A U.S. federal judge ruled that Morgan Stanley and two credit rating agencies must defend fraud charges in a class-action lawsuit accusing them of masking the risks of an investment linked to subprime mortgages, and which eventually collapsed.

U.S. District Judge Shira Scheindlin on Wednesday rejected efforts by Morgan Stanley, Moody's Corp's Moody's Investors Service and McGraw-Hill Cos' Standard & Poor's to dismiss fraud claims brought by the plaintiffs, Abu Dhabi Commercial Bank and King County in Washington state.

She dismissed the plaintiffs' remaining claims, and all claims against a fourth defendant, Bank of New York Mellon Corp , while granting permission for the plaintiffs to amend their complaint.

Scheindlin's ruling could affect other lawsuits brought by pension funds and other investors, seeking to hold banks and credit raters responsible for hyping the value of complex debt to win fees and causing investor losses as the debt collapsed.

The case concerned the Cheyne Structured Investment Vehicle (SIV), which went bankrupt in August 2007 after the quality of its assets plummeted. Many investors in Cheyne-related notes lost much or all of their investments.

SIVs are complex packages of loans and debt, including collateralized debt obligations, that once held some $350 billion of assets before falling out of favor.

The California Public Employees' Retirement System, the nation's largest public pension fund, in July sued Moody's, S&P and Fitch Ratings over losses on Cheyne and other SIVs.

In the New York case, the plaintiffs alleged that Morgan Stanley wrongly marketed Cheyne as a high-quality investment, and that the rating agencies assigned improperly high ratings.

The complaint also accused Bank of New York Mellon, acting as a depositary and processing agent, of improperly valuing Cheyne's assets and delivering reports to the rating agencies.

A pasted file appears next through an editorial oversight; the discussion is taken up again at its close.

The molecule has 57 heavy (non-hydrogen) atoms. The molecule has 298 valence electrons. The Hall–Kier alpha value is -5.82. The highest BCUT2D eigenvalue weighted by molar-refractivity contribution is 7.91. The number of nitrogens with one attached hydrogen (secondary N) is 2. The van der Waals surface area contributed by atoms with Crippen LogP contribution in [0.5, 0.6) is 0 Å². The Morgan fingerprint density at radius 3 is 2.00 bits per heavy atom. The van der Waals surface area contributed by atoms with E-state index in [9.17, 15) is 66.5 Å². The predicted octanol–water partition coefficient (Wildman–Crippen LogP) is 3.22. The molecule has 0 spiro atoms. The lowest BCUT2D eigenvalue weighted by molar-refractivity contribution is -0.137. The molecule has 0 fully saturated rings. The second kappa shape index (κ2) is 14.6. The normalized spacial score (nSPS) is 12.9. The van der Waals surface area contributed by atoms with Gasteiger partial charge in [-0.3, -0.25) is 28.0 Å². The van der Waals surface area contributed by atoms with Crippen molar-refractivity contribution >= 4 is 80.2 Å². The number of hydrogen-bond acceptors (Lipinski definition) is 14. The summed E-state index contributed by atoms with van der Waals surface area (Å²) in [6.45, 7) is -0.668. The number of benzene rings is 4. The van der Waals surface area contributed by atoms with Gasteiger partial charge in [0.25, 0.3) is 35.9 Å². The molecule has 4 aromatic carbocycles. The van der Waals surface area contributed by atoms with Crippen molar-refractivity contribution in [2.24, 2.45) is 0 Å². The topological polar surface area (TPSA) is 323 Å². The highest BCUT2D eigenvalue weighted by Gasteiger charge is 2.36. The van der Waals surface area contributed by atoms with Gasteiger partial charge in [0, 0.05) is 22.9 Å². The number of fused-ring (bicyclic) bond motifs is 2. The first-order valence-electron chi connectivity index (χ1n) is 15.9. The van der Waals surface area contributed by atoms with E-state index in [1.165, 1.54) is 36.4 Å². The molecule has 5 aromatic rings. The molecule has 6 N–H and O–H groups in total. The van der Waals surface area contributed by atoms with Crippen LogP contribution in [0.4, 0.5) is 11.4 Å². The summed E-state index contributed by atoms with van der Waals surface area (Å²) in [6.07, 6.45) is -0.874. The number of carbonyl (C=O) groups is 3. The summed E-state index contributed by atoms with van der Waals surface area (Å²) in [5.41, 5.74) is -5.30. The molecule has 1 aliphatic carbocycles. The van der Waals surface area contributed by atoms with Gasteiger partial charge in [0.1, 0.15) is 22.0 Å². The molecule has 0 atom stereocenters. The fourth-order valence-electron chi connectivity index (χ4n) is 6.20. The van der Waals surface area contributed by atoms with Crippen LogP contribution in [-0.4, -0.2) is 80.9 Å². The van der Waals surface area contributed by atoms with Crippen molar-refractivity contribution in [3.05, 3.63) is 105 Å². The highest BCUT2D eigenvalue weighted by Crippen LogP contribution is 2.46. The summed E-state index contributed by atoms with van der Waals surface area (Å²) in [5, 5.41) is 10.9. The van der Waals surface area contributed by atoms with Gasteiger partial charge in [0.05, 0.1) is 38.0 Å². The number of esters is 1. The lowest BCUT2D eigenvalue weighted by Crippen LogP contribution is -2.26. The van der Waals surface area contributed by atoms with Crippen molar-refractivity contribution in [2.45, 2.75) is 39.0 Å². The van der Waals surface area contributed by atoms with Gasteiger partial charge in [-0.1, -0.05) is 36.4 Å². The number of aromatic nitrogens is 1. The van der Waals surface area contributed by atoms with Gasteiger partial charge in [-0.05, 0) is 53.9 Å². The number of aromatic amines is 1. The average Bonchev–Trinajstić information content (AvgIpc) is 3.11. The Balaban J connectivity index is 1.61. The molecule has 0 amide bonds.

In a 68-page ruling, Scheindlin said the plaintiffs pleaded enough facts to let the fraud claims case go forward.

Where both the rating agencies and Morgan Stanley knew that the ratings process was flawed, knew that the portfolio was not a safe, stable investment, and knew that the rating agencies could not issue an objective rating because of the effect it would have on their compensation, it may be plausibly inferred that Morgan Stanley and the rating agencies knew they were disseminating false and misleading ratings, she wrote.

Scheindlin set an October 1 status conference in the case.

McGraw-Hill spokesman Frank Briamonte said the company was pleased that Scheindlin dismissed all but one of 11 claims it faced, and said it was confident it would prevail on the remaining claim.

Bank of New York Mellon spokesman Kevin Heine had no immediate comment. The rest of the parties did not immediately return calls or e-mails seeking comment.

The case is Abu Dhabi Commercial Bank v. Morgan Stanley, U.S. District Court, Southern District of New York (Manhattan), No. 08-7508.

(Reporting by Jonathan Stempel, editing by Leslie Gevirtz, Bernard Orr)